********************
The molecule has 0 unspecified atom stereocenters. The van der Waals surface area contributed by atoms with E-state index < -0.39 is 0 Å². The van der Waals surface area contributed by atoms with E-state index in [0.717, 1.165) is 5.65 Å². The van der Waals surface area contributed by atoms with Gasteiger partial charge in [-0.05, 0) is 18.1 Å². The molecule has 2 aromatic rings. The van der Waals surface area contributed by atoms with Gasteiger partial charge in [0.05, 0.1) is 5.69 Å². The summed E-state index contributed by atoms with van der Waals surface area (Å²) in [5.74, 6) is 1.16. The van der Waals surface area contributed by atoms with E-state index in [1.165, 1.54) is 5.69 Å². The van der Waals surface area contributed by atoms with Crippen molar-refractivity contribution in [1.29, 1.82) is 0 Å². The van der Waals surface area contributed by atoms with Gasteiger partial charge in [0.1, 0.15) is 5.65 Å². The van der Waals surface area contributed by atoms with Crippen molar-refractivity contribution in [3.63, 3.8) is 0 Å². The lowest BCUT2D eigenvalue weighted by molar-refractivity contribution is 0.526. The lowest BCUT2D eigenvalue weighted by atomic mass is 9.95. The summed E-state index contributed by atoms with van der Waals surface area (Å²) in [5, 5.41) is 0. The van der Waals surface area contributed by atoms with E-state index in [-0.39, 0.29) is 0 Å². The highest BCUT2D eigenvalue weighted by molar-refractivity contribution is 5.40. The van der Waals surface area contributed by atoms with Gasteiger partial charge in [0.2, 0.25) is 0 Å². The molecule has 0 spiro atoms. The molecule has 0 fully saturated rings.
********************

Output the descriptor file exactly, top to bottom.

The molecule has 0 unspecified atom stereocenters. The van der Waals surface area contributed by atoms with E-state index < -0.39 is 0 Å². The van der Waals surface area contributed by atoms with E-state index in [0.717, 1.165) is 5.65 Å². The van der Waals surface area contributed by atoms with Gasteiger partial charge in [-0.05, 0) is 18.1 Å². The molecule has 2 aromatic rings. The van der Waals surface area contributed by atoms with Gasteiger partial charge in [0.05, 0.1) is 5.69 Å². The summed E-state index contributed by atoms with van der Waals surface area (Å²) in [5.74, 6) is 1.16. The van der Waals surface area contributed by atoms with E-state index in [1.165, 1.54) is 5.69 Å². The van der Waals surface area contributed by atoms with Crippen molar-refractivity contribution in [1.29, 1.82) is 0 Å². The van der Waals surface area contributed by atoms with Gasteiger partial charge in [0.1, 0.15) is 5.65 Å². The van der Waals surface area contributed by atoms with Crippen molar-refractivity contribution in [3.63, 3.8) is 0 Å². The lowest BCUT2D eigenvalue weighted by molar-refractivity contribution is 0.526. The lowest BCUT2D eigenvalue weighted by atomic mass is 9.95. The summed E-state index contributed by atoms with van der Waals surface area (Å²) in [5, 5.41) is 0. The van der Waals surface area contributed by atoms with E-state index in [-0.39, 0.29) is 0 Å². The highest BCUT2D eigenvalue weighted by molar-refractivity contribution is 5.40. The van der Waals surface area contributed by atoms with Gasteiger partial charge in [0.2, 0.25) is 0 Å². The molecule has 0 spiro atoms. The molecule has 0 fully saturated rings.